Takeaway: With bundled payments, the total allowable acute and/or post-acute expenditures (target price) for an episode of care (typically 90-days) are predetermined and the profit (gainsharing) is created by delivering the actual care for less than the target (expected) price. There is a lot of waste in post-acute care. However, there is only one pot of money and waste to be reduced across a patient population and multiple payment models and stakeholders are focused on how to lower post-acute spend. For now the agency is in “listen mode.” If this model moves forward and post-acute facilities participate, there is a high likelihood it will reduce opportunities for specialists participating in bundled payments and ACOs to receive credit for post-acute cost savings. This would happen across the same population if the post-acute facility receives precedence for the savings generated, which is an area that requires watching.

Walgreens and VillageMD Collaborate to Offer Primary Care Services

Walgreens and VillageMD, a leading national provider of primary care, announced this week a collaboration focused on providing adult patients in the Houston community with a transformative primary care experience. VillageMD will operate state-of-the-art primary care clinics next to five Walgreens stores in the Houston area, with the first locations scheduled to open by the end of 2019. The conveniently located clinics, branded ‘Village Medical at Walgreens,’ will provide comprehensive primary care services, integrated tightly with pharmacists, nurses and social workers to meet the full suite of patient needs.  The clinics will be comprised of 2,500 square feet with six to eight exam rooms and offer a full range of primary care services to serve the full adult continuum, including seniors. The two companies continue to explore expansion of ‘Village Medical at Walgreens’ primary care clinics in Houston and other markets.

Takeaway: Walgreens approach to vertical integration is to partner with local, high quality, brand name primary care providers to build out retail health clinics. In the Tampa Bay area, Walgreens partnered with AdventHealth Express Care and in St. Louis area with SSM Health.  Opening in the Houston area allows Walgreens to compete with CVS-Aetna, which began offering HealthHub pilot stores in February starting in Texas.  Consumers are showing positive feedback using care alternatives like CVS and Walgreens. Forbes reported that waiting days or weeks for a medical appointment seems “nuts” to millennials and about a third of them sought care at a retail clinic in the past year. With millennials making up 25% of all Americans, we will continue to see an increase in telemedicine enabling consumers to seek care from their home or in retail health clinics with extended hours and online scheduling.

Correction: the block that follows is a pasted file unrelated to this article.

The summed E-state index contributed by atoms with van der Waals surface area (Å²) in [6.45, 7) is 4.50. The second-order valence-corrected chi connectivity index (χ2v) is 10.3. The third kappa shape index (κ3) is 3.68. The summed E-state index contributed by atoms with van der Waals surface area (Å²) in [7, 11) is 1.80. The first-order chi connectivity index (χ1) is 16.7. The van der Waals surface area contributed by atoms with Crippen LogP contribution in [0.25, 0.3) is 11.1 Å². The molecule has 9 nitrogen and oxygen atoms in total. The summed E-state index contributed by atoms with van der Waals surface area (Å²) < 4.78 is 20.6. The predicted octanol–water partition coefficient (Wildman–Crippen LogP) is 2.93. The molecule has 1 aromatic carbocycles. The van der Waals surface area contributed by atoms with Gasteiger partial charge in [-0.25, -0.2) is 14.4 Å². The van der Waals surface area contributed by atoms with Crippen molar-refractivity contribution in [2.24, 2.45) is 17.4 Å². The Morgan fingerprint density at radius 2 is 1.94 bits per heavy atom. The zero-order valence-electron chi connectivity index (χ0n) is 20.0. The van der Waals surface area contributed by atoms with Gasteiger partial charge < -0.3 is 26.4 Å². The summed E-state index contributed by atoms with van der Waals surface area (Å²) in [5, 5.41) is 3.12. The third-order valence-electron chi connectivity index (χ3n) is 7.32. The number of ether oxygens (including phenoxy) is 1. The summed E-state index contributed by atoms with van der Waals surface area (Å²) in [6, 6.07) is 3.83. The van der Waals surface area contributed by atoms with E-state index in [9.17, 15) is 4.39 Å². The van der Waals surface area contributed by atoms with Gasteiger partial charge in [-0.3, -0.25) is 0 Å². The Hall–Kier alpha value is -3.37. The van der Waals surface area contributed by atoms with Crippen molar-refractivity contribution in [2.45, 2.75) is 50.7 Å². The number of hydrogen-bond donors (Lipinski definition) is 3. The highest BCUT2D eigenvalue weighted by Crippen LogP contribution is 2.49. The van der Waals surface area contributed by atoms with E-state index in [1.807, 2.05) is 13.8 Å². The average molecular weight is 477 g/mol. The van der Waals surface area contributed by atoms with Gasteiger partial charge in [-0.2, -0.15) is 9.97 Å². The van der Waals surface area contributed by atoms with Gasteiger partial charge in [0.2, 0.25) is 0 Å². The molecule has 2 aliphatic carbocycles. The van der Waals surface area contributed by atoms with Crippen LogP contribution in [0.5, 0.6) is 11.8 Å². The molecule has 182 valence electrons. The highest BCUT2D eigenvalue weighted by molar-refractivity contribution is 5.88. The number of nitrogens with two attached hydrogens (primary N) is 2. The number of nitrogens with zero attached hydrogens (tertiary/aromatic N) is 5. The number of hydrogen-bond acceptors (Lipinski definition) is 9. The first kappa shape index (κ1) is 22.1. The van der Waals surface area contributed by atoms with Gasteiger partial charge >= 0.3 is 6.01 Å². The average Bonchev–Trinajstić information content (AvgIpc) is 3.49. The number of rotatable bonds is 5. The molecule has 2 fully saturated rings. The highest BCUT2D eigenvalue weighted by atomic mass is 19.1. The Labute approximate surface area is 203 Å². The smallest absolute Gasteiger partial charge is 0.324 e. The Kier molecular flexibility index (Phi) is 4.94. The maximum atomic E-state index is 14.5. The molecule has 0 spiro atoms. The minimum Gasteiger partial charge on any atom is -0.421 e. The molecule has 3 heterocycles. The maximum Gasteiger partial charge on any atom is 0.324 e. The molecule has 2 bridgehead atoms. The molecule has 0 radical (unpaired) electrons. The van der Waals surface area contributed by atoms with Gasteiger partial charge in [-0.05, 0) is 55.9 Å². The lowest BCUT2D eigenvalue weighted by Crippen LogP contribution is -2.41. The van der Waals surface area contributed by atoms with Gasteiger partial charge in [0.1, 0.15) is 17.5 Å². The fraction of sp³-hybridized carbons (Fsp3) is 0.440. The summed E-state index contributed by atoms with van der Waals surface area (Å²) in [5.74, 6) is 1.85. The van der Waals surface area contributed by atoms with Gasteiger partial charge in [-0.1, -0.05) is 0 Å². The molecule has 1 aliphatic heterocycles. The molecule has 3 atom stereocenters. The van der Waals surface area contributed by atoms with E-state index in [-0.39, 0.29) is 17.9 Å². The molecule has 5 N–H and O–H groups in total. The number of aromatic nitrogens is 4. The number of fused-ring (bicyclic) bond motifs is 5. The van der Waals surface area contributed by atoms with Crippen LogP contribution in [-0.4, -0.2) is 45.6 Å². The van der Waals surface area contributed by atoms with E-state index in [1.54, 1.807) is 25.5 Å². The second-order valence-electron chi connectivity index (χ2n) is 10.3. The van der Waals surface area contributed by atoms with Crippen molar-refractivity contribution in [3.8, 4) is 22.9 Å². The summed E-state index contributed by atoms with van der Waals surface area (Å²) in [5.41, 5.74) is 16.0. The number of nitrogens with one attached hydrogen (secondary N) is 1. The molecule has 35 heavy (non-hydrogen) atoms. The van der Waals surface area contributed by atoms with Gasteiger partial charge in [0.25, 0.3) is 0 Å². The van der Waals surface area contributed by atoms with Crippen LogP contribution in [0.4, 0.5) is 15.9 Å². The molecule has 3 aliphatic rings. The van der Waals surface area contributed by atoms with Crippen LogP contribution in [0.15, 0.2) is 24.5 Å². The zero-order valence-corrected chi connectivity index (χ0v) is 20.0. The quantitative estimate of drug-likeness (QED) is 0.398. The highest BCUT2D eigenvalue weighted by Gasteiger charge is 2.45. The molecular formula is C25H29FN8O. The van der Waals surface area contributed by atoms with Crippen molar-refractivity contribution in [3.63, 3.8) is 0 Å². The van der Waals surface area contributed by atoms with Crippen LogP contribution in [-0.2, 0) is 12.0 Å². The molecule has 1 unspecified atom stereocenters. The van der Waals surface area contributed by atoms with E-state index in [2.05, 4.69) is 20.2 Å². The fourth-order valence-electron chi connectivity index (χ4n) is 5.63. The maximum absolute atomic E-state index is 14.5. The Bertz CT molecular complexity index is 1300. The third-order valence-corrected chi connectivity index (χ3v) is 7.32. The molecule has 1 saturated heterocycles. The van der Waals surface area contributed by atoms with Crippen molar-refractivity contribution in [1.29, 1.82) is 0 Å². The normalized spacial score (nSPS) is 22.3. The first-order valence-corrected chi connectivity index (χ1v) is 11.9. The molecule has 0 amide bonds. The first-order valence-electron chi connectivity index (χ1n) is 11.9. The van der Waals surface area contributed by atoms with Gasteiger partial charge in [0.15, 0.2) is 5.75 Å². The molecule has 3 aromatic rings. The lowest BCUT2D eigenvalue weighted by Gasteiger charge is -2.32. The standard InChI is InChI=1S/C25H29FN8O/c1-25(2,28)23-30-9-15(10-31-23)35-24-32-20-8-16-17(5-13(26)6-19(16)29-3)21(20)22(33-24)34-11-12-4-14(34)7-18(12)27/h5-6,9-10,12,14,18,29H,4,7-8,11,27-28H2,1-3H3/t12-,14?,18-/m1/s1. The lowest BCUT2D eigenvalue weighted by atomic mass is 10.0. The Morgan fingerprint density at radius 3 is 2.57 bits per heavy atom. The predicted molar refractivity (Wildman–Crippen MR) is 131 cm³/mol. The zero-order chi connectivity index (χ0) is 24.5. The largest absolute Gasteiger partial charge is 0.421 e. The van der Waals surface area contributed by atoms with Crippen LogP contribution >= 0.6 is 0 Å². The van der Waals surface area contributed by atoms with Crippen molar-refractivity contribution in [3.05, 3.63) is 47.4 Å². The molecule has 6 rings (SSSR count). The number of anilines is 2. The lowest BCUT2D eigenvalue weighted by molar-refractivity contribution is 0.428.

Taking Care of Charlie Helped One California Town Nearly Halve Hospital Use

Everyone in Clearlake knew Charlie. You could find him in the park, sleeping on a bench, or around town adding to his impressive list of transgressions. In a single year, Charlie racked up more than 35 skirmishes with law enforcement, 25 hospital visits, and 16 emergency transports. Millions of Americans like him — victims of poverty, inequity, mental illness, and circumstance — get caught in an unending loop of incarceration, hospitalization, and hardship. It’s more than morally unacceptable; it’s economically unsustainable. The Agency for Healthcare Research and Quality estimates that vulnerable individuals account for just 5% of the population but half of all health care resources. For years, communities across the country have turned a blind eye to people like Charlie. In 2017, residents in the small, northern California town of Clearlake decided to respond with a radical experiment in compassion. Called Project Restoration, this county-wide collaboration includes representatives from law enforcement, emergency services, nonprofits, municipal and health agencies, and faith organizations. It took a new approach to providing proactive, unconditional, and comprehensive care. Charlie was its first case.  Project Restoration didn’t just save Charlie’s life. It also transformed Clearlake. In less than a year, its approach yielded a 44% reduction in hospital utilization, an 82% reduction in use of the community response system, and a 45% reduction in hospital costs among the high-use population. The project is freeing up resources, sharing data across agencies, and creating cross-sector teams to address access to affordable housing, transportation, and behavioral health. Project Restoration leveraged its success to secure a $1.6 million grant to develop a center for integrated support services. In partnership with the Camden Coalition’s National Center for Complex Health and Social Needs, the project is extending the concept to more hospitals and stakeholders. Perhaps most important, this small community has discovered the power of shared purpose and collective action.